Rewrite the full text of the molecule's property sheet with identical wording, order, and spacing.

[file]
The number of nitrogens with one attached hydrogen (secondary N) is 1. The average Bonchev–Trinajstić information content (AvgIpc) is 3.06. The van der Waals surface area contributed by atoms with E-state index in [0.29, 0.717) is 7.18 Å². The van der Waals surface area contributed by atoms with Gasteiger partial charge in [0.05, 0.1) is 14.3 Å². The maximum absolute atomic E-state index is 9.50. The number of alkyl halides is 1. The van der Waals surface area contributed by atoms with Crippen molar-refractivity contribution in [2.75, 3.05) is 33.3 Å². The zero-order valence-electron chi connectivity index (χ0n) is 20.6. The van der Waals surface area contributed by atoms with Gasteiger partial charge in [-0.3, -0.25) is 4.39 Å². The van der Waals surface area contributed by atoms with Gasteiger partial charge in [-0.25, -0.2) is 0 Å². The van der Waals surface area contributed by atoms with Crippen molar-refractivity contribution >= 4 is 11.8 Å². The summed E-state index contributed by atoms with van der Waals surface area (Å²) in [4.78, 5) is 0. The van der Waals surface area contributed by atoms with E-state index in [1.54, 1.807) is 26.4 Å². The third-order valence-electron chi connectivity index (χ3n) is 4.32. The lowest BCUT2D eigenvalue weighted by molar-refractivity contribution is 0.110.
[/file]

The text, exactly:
The number of nitrogens with one attached hydrogen (secondary N) is 1. The average Bonchev–Trinajstić information content (AvgIpc) is 3.06. The van der Waals surface area contributed by atoms with E-state index in [0.29, 0.717) is 7.18 Å². The van der Waals surface area contributed by atoms with Gasteiger partial charge in [0.05, 0.1) is 14.3 Å². The maximum absolute atomic E-state index is 9.50. The number of alkyl halides is 1. The van der Waals surface area contributed by atoms with Crippen molar-refractivity contribution in [2.75, 3.05) is 33.3 Å². The zero-order valence-electron chi connectivity index (χ0n) is 20.6. The van der Waals surface area contributed by atoms with Gasteiger partial charge in [-0.3, -0.25) is 4.39 Å². The van der Waals surface area contributed by atoms with Gasteiger partial charge in [-0.25, -0.2) is 0 Å². The van der Waals surface area contributed by atoms with Crippen molar-refractivity contribution >= 4 is 11.8 Å². The summed E-state index contributed by atoms with van der Waals surface area (Å²) in [4.78, 5) is 0. The van der Waals surface area contributed by atoms with E-state index in [1.54, 1.807) is 26.4 Å². The third-order valence-electron chi connectivity index (χ3n) is 4.32. The lowest BCUT2D eigenvalue weighted by molar-refractivity contribution is 0.110.